How our worst health crisis can lead to a new ─ and better ─ normal

How we deploy vaccines to control COVID-19 will define not only public health, but our moral health

A man holds an arm and watches as a nurse administers a vaccine.
Photo: SDI Productions/iStock

The following is an opinion piece by Ridgway White and La June Montgomery Tabron, co-chairs of CMF’s Michigan Philanthropy COVID-19 Working Group. The piece was published in Bridge Michigan on March 12.

COVID-19 has had a profound impact on our communities, our economy and — most important — our children. We support the ramping up of vaccines to stop the spread of the pandemic, but as leaders of organizations centered on equity and concerned for the human condition, we also remain clear in our view that these life-saving medicines need to be distributed and administered first to those most at risk.

The consequences of the spread of this deadly virus have disproportionately affected communities of color. Across the country, Black people are experiencing inordinately high rates of severe illness and death from COVID-19, and the disparities are even more alarming in Michigan. While the virus does not discriminate, the way our systems provide treatment and access to support does — and that did not begin with COVID-19. We see the effects of long-standing, compounded marginalization on Black, Indigenous, Latinx and other people of color in education, health, housing and more.

We serve as co-chairs for the Michigan Philanthropy COVID-19 Working Group, a committee of two dozen foundation leaders and partners convened through the Council of Michigan Foundations. Recognizing the existing inequities amplified during this crisis, the Working Group has made strides to help connect, strengthen and mobilize our sector’s response, while also identifying opportunities for policy reform.

By bringing together experts, data and unvarnished analyses, our Working Group has forged a clear set of priorities to advance more equitable outcomes for Michigan communities, children and families that will live on well beyond the pandemic. These efforts have underscored the need to use quality data and to be active, engaged listeners in our communities so that we can advance real-time knowledge sharing and truly support our fellow Michiganders.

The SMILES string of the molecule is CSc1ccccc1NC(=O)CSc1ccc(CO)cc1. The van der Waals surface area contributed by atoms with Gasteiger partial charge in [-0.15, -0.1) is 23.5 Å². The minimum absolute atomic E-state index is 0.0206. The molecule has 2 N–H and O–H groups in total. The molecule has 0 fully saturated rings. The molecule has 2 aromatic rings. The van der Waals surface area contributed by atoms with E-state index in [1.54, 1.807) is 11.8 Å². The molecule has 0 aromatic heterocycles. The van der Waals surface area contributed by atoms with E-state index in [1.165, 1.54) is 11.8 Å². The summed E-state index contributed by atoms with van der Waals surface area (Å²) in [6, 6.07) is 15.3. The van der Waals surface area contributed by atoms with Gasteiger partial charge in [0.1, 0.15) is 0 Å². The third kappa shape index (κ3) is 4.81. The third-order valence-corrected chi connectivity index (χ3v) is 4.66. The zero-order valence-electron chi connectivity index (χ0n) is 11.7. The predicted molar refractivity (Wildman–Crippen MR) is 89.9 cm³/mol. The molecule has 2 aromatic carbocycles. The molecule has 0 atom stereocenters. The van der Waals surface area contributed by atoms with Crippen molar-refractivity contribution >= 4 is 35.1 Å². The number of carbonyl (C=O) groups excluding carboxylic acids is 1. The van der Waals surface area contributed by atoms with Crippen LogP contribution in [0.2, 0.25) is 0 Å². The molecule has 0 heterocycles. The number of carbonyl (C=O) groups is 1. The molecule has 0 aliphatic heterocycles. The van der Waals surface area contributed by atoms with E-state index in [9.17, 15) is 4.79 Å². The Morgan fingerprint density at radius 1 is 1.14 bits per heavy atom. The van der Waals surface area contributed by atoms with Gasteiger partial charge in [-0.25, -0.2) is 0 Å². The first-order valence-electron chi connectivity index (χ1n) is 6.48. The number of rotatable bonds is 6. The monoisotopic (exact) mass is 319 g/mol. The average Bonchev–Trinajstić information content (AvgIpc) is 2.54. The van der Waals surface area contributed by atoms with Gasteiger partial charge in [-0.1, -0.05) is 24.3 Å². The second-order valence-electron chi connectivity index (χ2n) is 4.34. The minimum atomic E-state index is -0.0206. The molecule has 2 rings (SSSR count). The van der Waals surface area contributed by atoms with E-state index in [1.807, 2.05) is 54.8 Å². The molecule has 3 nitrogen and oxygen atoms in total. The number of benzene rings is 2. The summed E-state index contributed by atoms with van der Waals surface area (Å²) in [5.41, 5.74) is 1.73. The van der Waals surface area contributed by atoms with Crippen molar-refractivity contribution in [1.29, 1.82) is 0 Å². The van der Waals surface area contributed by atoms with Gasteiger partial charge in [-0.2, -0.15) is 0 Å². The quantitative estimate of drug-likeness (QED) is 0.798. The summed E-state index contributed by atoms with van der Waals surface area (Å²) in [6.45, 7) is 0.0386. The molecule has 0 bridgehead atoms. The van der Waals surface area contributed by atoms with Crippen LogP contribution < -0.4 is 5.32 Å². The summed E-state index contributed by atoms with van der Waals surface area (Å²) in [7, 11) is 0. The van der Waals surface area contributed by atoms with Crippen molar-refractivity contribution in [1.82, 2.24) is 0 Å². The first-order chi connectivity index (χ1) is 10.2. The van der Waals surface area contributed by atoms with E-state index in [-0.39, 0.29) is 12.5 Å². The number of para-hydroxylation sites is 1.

Clear, accurate information about the vaccines — including their availability — should be widely and readily accessible, and there should be transparency about who is receiving the vaccine at each stage of the process. It is critical that decision-makers use data to deploy the vaccine effectively, efficiently and equitably so that those who need it most are thoughtfully included in the planning. It is critical that we recognize and address barriers to access. And in the meantime, it is critical we each continue doing our part to prevent the spread.

This work is hard, complicated and fraught with deep-rooted feelings of fear, confusion and mistrust, but it is in crisis that we can find more strength than we ever knew existed. Crisis can also be a reminder of just how important partnerships are to creating lasting change. By working together, using data to inform our decision-making and maintaining a lens toward equity, we can help Michigan move forward stronger than ever.

This IS the equity challenge of our time — how we respond today will ripple forward for years to come.

We cannot go “back to normal” with inequities left unchecked. We must create a new normal, one that goes beyond the pandemic, in which race is no longer a defining factor in opportunities for success, well-being and life expectancy. This is our time to create a new, more equitable path forward — together.


La June Montgomery Tabron
President and CEO
W.K. Kellogg Foundation

Ridgway White
President and CEO
Charles Stewart Mott Foundation